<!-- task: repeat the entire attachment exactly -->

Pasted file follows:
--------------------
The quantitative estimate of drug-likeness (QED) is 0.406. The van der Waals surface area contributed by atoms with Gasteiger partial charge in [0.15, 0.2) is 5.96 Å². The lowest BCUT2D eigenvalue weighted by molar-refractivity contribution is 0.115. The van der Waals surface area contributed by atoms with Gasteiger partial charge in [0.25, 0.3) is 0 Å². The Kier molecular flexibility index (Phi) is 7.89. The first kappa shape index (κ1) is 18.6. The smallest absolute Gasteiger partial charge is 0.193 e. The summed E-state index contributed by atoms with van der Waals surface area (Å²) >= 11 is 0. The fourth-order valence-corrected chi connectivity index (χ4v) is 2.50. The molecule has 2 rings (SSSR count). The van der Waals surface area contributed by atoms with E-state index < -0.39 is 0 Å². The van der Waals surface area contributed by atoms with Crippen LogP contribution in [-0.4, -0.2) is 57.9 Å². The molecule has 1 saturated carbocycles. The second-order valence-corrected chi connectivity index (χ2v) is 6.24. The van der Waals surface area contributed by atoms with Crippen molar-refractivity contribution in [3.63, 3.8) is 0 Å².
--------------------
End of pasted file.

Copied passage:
The quantitative estimate of drug-likeness (QED) is 0.406. The van der Waals surface area contributed by atoms with Gasteiger partial charge in [0.15, 0.2) is 5.96 Å². The lowest BCUT2D eigenvalue weighted by molar-refractivity contribution is 0.115. The van der Waals surface area contributed by atoms with Gasteiger partial charge in [0.25, 0.3) is 0 Å². The Kier molecular flexibility index (Phi) is 7.89. The first kappa shape index (κ1) is 18.6. The smallest absolute Gasteiger partial charge is 0.193 e. The summed E-state index contributed by atoms with van der Waals surface area (Å²) >= 11 is 0. The fourth-order valence-corrected chi connectivity index (χ4v) is 2.50. The molecule has 2 rings (SSSR count). The van der Waals surface area contributed by atoms with E-state index < -0.39 is 0 Å². The van der Waals surface area contributed by atoms with Crippen LogP contribution in [-0.4, -0.2) is 57.9 Å². The molecule has 1 saturated carbocycles. The second-order valence-corrected chi connectivity index (χ2v) is 6.24. The van der Waals surface area contributed by atoms with Crippen molar-refractivity contribution in [3.63, 3.8) is 0 Å².